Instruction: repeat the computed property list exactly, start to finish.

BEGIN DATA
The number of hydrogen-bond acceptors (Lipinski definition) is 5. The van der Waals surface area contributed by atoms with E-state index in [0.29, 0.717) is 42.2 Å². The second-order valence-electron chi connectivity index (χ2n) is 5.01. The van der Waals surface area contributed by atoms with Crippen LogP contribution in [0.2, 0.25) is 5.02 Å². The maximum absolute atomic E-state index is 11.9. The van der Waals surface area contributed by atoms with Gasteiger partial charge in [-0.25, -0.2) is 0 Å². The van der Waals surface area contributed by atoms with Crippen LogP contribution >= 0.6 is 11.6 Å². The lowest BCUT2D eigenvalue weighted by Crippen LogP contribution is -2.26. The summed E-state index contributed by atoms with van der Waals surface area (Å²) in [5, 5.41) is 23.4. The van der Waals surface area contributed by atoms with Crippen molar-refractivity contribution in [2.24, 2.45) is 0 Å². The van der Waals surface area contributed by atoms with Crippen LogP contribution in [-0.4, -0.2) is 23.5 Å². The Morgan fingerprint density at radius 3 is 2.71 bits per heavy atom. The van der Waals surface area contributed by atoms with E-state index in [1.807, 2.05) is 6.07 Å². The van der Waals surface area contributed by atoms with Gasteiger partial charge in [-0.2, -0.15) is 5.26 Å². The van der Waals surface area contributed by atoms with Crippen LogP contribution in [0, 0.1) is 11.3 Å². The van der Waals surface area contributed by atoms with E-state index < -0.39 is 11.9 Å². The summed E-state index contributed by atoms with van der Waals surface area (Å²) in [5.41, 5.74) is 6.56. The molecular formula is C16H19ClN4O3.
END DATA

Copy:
The number of hydrogen-bond acceptors (Lipinski definition) is 5. The van der Waals surface area contributed by atoms with E-state index in [0.29, 0.717) is 42.2 Å². The second-order valence-electron chi connectivity index (χ2n) is 5.01. The van der Waals surface area contributed by atoms with Crippen LogP contribution in [0.2, 0.25) is 5.02 Å². The maximum absolute atomic E-state index is 11.9. The van der Waals surface area contributed by atoms with Gasteiger partial charge in [-0.25, -0.2) is 0 Å². The van der Waals surface area contributed by atoms with Crippen LogP contribution >= 0.6 is 11.6 Å². The lowest BCUT2D eigenvalue weighted by Crippen LogP contribution is -2.26. The summed E-state index contributed by atoms with van der Waals surface area (Å²) in [5, 5.41) is 23.4. The van der Waals surface area contributed by atoms with Crippen molar-refractivity contribution in [2.24, 2.45) is 0 Å². The van der Waals surface area contributed by atoms with Crippen LogP contribution in [-0.4, -0.2) is 23.5 Å². The Morgan fingerprint density at radius 3 is 2.71 bits per heavy atom. The van der Waals surface area contributed by atoms with E-state index in [1.807, 2.05) is 6.07 Å². The van der Waals surface area contributed by atoms with Gasteiger partial charge in [-0.2, -0.15) is 5.26 Å². The van der Waals surface area contributed by atoms with Crippen LogP contribution in [0, 0.1) is 11.3 Å². The van der Waals surface area contributed by atoms with E-state index < -0.39 is 11.9 Å². The summed E-state index contributed by atoms with van der Waals surface area (Å²) in [5.41, 5.74) is 6.56. The molecular formula is C16H19ClN4O3.